The customers of established companies want their products and services to meet or even exceed their expectations every time they use them. This is the reason why the managers of established companies have to focus on improving and preserving existing products and services, and have to be masters in incremental innovation and evolution.
A fledgling startup, on the other hand, has no customers and has to meet no customer expectations. If the founders would come up with an idea for an incremental innovation for an existing product or service, it would be very difficult to find funding for this and to convince customers to walk away from their long-term suppliers. An evolutionary innovation is best brought to the market by those who already offer the existing product or service.
On the other hand, a revolutionary innovation is best brought to the market by those who must not defend an existing business or be considerate of existing structures, networks and other sensitivities. This is the reason why the successful founders of startups have to think as revolutionary as possible – they have to be quite radical in their approach to attract investors and their first innovative customers.
As the startups are conquering virgin soil, they learn best by testing and by trial and error. They have to act fast and flexibly with developing structures, and know that failure is part of the learning process.
The successful leaders of these new businesses have to be creative and proactive explorers and need a strong belief in their self-efficacy. Many multi-billion dollar companies of today changed their business models significantly in the beginning and spent lots of money on dead-end projects, until they finally found the right way to success.
The development process of startups and the character traits of their revolutionary leaders, often aged under 30, don’t match well with the compliance needs and rules of corporate controlling, or the mindset of corporate managers – often more than 20 years older.
As a result, there is a lot of misunderstanding and friction between these two worlds. It is difficult for startups to sell to established corporations, whilst the established corporations are rarely able to develop disruptive innovation internally.
The creation and successful growth of corporate startups is difficult and the integration of acquired startups by managers of established companies often fails and makes the founders leave.
At the same time, boards of directors usually have an average age of over 60, and they often consist mainly of long-term corporate managers. Very few have any digital natives, startup entrepreneurs, or enough understanding of startup culture and millennials habits.
As innovation, and especially disruptive innovation, becomes more and more important for the sustainable future of many businesses, it is highly recommended to have board members with this rare experience.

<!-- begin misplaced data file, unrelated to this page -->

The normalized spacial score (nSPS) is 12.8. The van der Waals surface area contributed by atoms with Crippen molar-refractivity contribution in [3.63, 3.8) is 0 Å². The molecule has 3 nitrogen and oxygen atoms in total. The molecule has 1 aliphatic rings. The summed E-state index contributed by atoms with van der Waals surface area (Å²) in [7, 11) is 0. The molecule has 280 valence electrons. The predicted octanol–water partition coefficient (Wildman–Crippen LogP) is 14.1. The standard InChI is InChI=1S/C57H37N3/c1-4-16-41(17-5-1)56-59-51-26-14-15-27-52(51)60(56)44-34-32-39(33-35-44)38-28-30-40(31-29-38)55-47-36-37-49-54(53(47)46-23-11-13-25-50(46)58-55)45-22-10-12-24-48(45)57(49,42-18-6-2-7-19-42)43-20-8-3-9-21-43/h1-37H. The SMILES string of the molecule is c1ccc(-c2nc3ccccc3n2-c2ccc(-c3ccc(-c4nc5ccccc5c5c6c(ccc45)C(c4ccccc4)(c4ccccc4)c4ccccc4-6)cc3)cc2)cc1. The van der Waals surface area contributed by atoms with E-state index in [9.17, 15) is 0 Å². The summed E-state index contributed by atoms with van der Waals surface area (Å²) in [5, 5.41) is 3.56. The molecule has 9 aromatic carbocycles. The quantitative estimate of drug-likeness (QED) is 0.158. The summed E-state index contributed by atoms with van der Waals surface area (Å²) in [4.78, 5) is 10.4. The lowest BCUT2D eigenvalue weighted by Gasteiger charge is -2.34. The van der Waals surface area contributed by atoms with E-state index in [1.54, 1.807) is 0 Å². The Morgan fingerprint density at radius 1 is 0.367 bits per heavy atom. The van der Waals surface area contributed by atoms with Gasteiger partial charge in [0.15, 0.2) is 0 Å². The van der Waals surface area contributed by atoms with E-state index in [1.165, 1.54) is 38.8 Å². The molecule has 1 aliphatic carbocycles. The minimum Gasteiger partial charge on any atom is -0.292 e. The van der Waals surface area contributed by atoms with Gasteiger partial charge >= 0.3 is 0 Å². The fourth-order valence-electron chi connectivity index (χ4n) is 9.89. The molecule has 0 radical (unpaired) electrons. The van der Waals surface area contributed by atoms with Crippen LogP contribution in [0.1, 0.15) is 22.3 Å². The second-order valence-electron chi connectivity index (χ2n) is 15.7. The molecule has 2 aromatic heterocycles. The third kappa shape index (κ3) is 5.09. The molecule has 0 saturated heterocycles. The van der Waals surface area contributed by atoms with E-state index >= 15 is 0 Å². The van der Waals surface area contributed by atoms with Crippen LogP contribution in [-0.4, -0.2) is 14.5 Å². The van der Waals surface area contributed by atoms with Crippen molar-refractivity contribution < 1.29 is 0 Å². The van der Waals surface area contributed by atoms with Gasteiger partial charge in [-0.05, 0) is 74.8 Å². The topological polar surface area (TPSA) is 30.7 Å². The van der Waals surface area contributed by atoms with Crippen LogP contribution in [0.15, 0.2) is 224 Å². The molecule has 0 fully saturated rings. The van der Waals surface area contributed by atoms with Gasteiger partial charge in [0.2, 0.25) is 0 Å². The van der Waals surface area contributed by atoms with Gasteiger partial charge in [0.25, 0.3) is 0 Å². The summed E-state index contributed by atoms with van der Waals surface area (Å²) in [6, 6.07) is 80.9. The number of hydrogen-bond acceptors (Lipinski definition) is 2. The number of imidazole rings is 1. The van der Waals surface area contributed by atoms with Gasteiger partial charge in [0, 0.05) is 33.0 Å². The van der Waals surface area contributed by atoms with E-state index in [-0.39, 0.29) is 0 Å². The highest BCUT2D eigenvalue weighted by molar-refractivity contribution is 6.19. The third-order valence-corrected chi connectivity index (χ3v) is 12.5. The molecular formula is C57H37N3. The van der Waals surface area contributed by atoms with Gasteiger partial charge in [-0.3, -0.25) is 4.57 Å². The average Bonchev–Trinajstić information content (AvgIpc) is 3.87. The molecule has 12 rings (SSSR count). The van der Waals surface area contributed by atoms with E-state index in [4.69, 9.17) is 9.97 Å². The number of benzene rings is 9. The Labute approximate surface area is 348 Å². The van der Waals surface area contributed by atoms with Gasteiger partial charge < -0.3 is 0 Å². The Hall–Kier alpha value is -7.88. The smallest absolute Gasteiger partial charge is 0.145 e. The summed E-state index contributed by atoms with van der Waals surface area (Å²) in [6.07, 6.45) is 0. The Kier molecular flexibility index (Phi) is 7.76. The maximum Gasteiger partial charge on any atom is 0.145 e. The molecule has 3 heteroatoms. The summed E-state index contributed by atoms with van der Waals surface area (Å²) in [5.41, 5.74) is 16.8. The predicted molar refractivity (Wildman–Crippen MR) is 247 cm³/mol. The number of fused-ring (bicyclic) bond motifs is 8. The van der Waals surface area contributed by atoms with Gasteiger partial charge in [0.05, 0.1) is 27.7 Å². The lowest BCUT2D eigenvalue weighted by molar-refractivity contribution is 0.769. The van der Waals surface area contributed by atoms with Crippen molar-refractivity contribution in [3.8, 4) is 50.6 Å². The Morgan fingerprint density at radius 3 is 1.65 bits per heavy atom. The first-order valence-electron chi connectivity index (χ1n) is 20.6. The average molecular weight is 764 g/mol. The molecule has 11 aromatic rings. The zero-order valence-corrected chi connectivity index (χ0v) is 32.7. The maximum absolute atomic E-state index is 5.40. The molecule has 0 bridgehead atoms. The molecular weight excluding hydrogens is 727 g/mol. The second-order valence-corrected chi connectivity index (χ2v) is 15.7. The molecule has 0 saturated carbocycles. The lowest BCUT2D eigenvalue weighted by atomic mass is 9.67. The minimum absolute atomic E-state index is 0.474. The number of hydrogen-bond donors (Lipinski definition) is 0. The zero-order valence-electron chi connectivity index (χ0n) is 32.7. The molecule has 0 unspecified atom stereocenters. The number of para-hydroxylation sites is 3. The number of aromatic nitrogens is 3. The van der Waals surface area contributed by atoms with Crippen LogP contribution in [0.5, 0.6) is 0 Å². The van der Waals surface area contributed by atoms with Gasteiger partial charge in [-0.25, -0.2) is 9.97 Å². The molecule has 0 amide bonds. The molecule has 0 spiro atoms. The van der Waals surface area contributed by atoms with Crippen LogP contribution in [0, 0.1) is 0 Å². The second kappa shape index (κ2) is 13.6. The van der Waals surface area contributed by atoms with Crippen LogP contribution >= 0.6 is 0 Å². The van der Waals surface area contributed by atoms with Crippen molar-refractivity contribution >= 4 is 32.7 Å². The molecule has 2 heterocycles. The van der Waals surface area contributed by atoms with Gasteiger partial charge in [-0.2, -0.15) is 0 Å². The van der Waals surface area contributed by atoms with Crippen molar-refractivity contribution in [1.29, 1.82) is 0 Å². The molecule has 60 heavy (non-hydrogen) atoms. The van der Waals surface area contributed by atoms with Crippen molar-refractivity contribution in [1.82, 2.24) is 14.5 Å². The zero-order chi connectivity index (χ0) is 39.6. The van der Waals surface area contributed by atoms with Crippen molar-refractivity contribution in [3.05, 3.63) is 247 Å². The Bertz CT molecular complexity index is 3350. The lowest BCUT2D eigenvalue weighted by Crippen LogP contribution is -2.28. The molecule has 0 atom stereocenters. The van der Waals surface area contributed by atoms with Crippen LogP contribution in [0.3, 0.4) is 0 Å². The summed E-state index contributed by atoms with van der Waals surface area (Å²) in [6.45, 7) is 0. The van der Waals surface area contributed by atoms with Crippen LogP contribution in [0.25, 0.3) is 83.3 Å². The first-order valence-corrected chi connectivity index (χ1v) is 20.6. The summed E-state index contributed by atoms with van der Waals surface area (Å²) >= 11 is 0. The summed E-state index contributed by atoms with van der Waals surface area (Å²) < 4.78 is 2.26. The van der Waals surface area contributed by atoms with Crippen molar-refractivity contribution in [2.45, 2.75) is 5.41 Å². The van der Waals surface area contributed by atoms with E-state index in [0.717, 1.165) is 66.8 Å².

This will no doubt be agreeable to many businesses but we should still ask why there are so few founders of disruptive startups on the boards of established corporations.
First of all, founding and growing a business is definitely a full-time activity. At this stage, it is difficult to motivate a young entrepreneur to accept a second job. The right moment comes after the exit, either of the founder or of the whole business.
When acquiring startups or at the end of an earn-out phase, every corporate acquirer should think about offering board seats to the founders. A new board member such as this should then be able to build the bridge between the highly structured mentality of the corporate acquirer and the revolutionary minds which are integral to start ups.
In many cases, a job as a manager is offered by the acquiring corporation, but this often does not match the personality and goals of the founders.
Secondly, offering a board seat to a young, apparently unexperienced founder may surprise and irritate the establishment – and the chosen candidate, as mentioned previously, may not be acceptable because of the frictions and misunderstandings between these two worlds.
This problem can be reduced by not choosing a 25-year-old founder in his first years in business, but a more experienced entrepreneur, who has already grown a business to a size that also already needs more corporate structures.
Thirdly, if a disruptive innovator finally made it into a corporate board, he or she may in many cases stand alone or may not be taken seriously and may want to leave again soon. A solution to this problem is to appoint more than one, which may also help to get different views on disruption.
In any case, an existing board majority of seasoned corporate managers should always remember that the disruptive innovators have a different mindset, which may be essential for the long-term wellbeing or even existence of the company.
But what if businesses encouraged the opposite? Indeed, sending seasoned managers into the boards of young, revolutionary and disruptive startups will improve the understanding between the two worlds, and can build early bridges for future partnerships.
Sourced from Professor Elgar Fleisch, University of St Gallen